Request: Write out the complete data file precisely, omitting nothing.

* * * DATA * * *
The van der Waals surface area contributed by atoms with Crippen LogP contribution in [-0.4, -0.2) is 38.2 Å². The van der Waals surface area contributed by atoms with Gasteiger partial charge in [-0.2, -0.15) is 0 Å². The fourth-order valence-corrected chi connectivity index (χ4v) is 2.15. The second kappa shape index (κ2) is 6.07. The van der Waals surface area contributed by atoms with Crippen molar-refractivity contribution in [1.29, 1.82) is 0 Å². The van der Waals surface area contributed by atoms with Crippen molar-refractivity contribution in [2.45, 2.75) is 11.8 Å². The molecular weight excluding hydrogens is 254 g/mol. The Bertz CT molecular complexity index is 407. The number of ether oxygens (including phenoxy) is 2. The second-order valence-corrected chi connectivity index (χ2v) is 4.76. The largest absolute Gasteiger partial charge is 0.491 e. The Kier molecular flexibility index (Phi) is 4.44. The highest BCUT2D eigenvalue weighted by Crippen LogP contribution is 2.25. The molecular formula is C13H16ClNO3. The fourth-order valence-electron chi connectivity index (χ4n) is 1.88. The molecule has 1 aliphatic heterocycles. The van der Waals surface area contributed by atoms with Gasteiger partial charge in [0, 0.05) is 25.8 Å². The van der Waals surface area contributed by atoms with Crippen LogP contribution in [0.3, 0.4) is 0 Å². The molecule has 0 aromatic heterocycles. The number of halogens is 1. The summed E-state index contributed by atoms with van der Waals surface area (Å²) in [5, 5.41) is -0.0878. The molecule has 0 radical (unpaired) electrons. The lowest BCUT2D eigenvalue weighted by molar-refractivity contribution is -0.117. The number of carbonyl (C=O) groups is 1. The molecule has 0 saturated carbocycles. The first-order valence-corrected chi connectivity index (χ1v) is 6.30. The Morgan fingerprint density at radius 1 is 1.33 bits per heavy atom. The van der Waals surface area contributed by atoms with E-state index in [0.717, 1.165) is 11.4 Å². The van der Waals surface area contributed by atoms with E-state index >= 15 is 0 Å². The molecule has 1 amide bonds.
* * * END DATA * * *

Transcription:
The van der Waals surface area contributed by atoms with Crippen LogP contribution in [-0.4, -0.2) is 38.2 Å². The van der Waals surface area contributed by atoms with Gasteiger partial charge in [-0.2, -0.15) is 0 Å². The fourth-order valence-corrected chi connectivity index (χ4v) is 2.15. The second kappa shape index (κ2) is 6.07. The van der Waals surface area contributed by atoms with Crippen molar-refractivity contribution in [1.29, 1.82) is 0 Å². The van der Waals surface area contributed by atoms with Crippen molar-refractivity contribution in [2.45, 2.75) is 11.8 Å². The molecular weight excluding hydrogens is 254 g/mol. The Bertz CT molecular complexity index is 407. The number of ether oxygens (including phenoxy) is 2. The second-order valence-corrected chi connectivity index (χ2v) is 4.76. The largest absolute Gasteiger partial charge is 0.491 e. The Kier molecular flexibility index (Phi) is 4.44. The highest BCUT2D eigenvalue weighted by Crippen LogP contribution is 2.25. The molecular formula is C13H16ClNO3. The fourth-order valence-electron chi connectivity index (χ4n) is 1.88. The molecule has 1 aliphatic heterocycles. The van der Waals surface area contributed by atoms with Gasteiger partial charge in [0, 0.05) is 25.8 Å². The van der Waals surface area contributed by atoms with Crippen LogP contribution in [0.3, 0.4) is 0 Å². The molecule has 0 aromatic heterocycles. The number of halogens is 1. The summed E-state index contributed by atoms with van der Waals surface area (Å²) in [5, 5.41) is -0.0878. The molecule has 0 radical (unpaired) electrons. The lowest BCUT2D eigenvalue weighted by molar-refractivity contribution is -0.117. The number of carbonyl (C=O) groups is 1. The molecule has 0 saturated carbocycles. The first-order valence-corrected chi connectivity index (χ1v) is 6.30. The Morgan fingerprint density at radius 1 is 1.33 bits per heavy atom. The van der Waals surface area contributed by atoms with E-state index in [0.717, 1.165) is 11.4 Å². The van der Waals surface area contributed by atoms with E-state index >= 15 is 0 Å². The molecule has 1 amide bonds.